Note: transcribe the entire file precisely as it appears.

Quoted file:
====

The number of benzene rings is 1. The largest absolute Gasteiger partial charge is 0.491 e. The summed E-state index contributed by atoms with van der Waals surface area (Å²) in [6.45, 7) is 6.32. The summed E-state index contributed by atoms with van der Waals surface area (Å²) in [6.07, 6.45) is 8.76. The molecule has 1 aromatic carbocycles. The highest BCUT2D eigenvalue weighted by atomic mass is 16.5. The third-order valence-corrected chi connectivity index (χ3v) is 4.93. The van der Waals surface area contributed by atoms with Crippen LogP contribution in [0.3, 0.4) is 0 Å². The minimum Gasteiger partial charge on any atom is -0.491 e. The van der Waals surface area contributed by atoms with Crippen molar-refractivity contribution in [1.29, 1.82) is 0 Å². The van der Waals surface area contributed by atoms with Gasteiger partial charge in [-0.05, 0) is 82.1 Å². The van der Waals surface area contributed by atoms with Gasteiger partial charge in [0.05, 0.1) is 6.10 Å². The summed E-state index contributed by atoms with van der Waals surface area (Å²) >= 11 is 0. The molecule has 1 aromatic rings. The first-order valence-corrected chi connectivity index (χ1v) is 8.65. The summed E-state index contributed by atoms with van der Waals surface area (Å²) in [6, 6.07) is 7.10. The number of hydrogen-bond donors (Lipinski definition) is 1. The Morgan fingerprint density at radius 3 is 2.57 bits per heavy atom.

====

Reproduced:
The number of benzene rings is 1. The largest absolute Gasteiger partial charge is 0.491 e. The summed E-state index contributed by atoms with van der Waals surface area (Å²) in [6.45, 7) is 6.32. The summed E-state index contributed by atoms with van der Waals surface area (Å²) in [6.07, 6.45) is 8.76. The molecule has 1 aromatic carbocycles. The highest BCUT2D eigenvalue weighted by atomic mass is 16.5. The third-order valence-corrected chi connectivity index (χ3v) is 4.93. The van der Waals surface area contributed by atoms with Crippen LogP contribution in [0.3, 0.4) is 0 Å². The minimum Gasteiger partial charge on any atom is -0.491 e. The van der Waals surface area contributed by atoms with Crippen molar-refractivity contribution in [1.29, 1.82) is 0 Å². The van der Waals surface area contributed by atoms with Gasteiger partial charge in [-0.05, 0) is 82.1 Å². The van der Waals surface area contributed by atoms with Gasteiger partial charge in [0.05, 0.1) is 6.10 Å². The summed E-state index contributed by atoms with van der Waals surface area (Å²) >= 11 is 0. The molecule has 1 aromatic rings. The first-order valence-corrected chi connectivity index (χ1v) is 8.65. The summed E-state index contributed by atoms with van der Waals surface area (Å²) in [6, 6.07) is 7.10. The number of hydrogen-bond donors (Lipinski definition) is 1. The Morgan fingerprint density at radius 3 is 2.57 bits per heavy atom.